FLASHBACK: More police on streets in ’71

Villager Flashback – Deputy Inspector Matteis checks map of Sixth Precinct

BY GABE HERMAN | Page One of The Villager on April 29, 1971, featured an article on more police being added to Greenwich Village streets during high-crime hours.

Deputy Inspector Salvatore Matteis announced that an extra platoon would be added to the then-current police force for the area.

Police studies showed that the hours between 6 p.m. and 2 a.m. in the spring and summer were the periods of highest street crime in the neighborhood. Those were also the times when the Village saw the greatest number of visitors thronging the streets, the article said.

Local civic leaders and members of Community Planning Board 2 praised Matteis for swift action after his being appointed the Sixth Precinct’s commanding officer.

(Photo by The Villager)

Matteis also announced there would be an open house for the community at the Sixth Precinct’s new stationhouse at 233 W. 10th St., where the precinct remains today.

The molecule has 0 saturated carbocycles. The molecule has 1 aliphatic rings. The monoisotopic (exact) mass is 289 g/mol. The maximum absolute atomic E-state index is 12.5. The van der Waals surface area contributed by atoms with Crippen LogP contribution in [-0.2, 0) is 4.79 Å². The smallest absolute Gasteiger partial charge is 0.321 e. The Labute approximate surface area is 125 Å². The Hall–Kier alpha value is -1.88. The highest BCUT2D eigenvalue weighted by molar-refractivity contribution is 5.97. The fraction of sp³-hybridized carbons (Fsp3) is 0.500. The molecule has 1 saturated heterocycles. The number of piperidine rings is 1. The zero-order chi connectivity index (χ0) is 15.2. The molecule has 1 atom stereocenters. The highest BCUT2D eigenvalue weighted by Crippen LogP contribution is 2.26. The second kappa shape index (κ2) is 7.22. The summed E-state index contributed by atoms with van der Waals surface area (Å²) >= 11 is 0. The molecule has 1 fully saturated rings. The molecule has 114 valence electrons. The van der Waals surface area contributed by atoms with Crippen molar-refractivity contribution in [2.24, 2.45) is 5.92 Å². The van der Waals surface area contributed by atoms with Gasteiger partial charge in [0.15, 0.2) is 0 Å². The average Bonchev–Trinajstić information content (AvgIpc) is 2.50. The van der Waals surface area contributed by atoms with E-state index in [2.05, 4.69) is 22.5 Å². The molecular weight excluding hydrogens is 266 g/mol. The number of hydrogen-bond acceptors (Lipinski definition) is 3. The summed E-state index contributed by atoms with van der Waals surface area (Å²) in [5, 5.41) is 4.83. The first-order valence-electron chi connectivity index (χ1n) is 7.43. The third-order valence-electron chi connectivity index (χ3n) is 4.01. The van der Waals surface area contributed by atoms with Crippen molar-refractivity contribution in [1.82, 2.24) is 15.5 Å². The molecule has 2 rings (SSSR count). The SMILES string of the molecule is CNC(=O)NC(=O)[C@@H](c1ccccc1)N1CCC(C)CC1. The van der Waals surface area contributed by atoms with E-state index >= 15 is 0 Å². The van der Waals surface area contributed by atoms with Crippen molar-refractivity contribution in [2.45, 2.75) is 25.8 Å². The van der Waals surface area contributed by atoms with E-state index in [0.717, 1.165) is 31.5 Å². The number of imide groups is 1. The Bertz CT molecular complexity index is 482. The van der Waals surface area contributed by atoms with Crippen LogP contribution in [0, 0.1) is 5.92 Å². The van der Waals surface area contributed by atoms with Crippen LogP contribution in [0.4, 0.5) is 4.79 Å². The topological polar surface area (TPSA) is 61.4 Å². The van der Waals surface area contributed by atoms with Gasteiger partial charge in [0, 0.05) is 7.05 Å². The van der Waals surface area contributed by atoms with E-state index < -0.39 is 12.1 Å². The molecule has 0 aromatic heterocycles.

The inspector said he was inviting all Villagers to the open house, which would include educational exhibits and a variety of police equipment on display.

“I want them to know that the Police Department is here to serve their best interests and I hope too that they will understand some of the problems that the policeman faces in enforcing the law,” he said.

Matteis added, “We need the public’s cooperation in order to do a good job for the public.”

Also on Page One, local residents told The Villager that, for the most part, they opposed an idea to give students the option of attending high school either during the day or at night.

The Evening-Option High School proposal by Schools Chancellor Harvey B. Scribner was advanced as a way to relieve overcrowded schools, and to help students who needed daytime hours to work or help with their families.

(Photo by The Villager)

There were to be two complete and separate programs in each school building under the plan, including separate staffs and student bodies.

Joan Stoliar, who had a daughter in high school, objected because of the dangers of traveling at night and the inconvenience.

“If my child was offered the chance, I would scotch it at least during the younger years,” Stoliar said. “I would prefer her to come home and study and get a night’s rest.”

Also in the same issue of The Villager, the group Friends of Cast-Iron Architecture was planning to hold two upcoming walking tours in Lower Manhattan, “to stimulate appreciation and preservation of iron-front buildings,” The Villager reported.